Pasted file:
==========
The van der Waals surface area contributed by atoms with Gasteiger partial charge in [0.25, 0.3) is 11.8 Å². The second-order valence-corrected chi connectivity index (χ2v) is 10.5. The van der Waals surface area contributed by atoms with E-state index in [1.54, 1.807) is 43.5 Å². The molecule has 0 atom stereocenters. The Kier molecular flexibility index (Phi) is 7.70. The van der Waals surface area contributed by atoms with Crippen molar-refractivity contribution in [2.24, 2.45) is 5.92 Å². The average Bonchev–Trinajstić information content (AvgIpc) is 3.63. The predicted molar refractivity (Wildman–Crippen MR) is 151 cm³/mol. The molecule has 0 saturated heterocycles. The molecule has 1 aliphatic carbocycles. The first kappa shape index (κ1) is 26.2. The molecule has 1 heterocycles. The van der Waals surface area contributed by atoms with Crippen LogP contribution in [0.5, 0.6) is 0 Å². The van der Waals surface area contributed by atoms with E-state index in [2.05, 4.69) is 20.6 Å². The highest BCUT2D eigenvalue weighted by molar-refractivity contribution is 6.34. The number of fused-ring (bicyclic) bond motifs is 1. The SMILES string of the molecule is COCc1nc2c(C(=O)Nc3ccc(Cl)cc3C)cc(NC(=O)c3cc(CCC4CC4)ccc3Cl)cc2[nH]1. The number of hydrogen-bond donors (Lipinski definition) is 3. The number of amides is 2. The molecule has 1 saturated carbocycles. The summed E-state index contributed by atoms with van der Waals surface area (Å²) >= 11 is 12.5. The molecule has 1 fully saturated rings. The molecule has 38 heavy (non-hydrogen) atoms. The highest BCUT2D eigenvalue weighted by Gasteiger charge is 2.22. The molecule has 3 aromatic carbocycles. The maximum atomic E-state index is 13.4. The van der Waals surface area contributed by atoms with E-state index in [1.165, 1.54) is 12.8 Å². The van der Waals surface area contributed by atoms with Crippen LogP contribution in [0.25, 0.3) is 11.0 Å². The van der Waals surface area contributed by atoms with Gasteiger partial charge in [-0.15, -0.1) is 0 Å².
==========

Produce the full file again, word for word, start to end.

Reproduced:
The van der Waals surface area contributed by atoms with Gasteiger partial charge in [0.25, 0.3) is 11.8 Å². The second-order valence-corrected chi connectivity index (χ2v) is 10.5. The van der Waals surface area contributed by atoms with E-state index in [1.54, 1.807) is 43.5 Å². The molecule has 0 atom stereocenters. The Kier molecular flexibility index (Phi) is 7.70. The van der Waals surface area contributed by atoms with Crippen molar-refractivity contribution in [2.24, 2.45) is 5.92 Å². The average Bonchev–Trinajstić information content (AvgIpc) is 3.63. The predicted molar refractivity (Wildman–Crippen MR) is 151 cm³/mol. The molecule has 0 saturated heterocycles. The molecule has 1 aliphatic carbocycles. The first kappa shape index (κ1) is 26.2. The molecule has 1 heterocycles. The van der Waals surface area contributed by atoms with Crippen LogP contribution in [0.5, 0.6) is 0 Å². The van der Waals surface area contributed by atoms with E-state index in [2.05, 4.69) is 20.6 Å². The highest BCUT2D eigenvalue weighted by molar-refractivity contribution is 6.34. The number of fused-ring (bicyclic) bond motifs is 1. The SMILES string of the molecule is COCc1nc2c(C(=O)Nc3ccc(Cl)cc3C)cc(NC(=O)c3cc(CCC4CC4)ccc3Cl)cc2[nH]1. The number of hydrogen-bond donors (Lipinski definition) is 3. The number of amides is 2. The molecule has 1 saturated carbocycles. The summed E-state index contributed by atoms with van der Waals surface area (Å²) >= 11 is 12.5. The molecule has 1 fully saturated rings. The molecule has 38 heavy (non-hydrogen) atoms. The highest BCUT2D eigenvalue weighted by Gasteiger charge is 2.22. The molecule has 3 aromatic carbocycles. The maximum atomic E-state index is 13.4. The van der Waals surface area contributed by atoms with E-state index in [1.165, 1.54) is 12.8 Å². The van der Waals surface area contributed by atoms with Crippen LogP contribution in [0.25, 0.3) is 11.0 Å². The van der Waals surface area contributed by atoms with Gasteiger partial charge in [-0.15, -0.1) is 0 Å².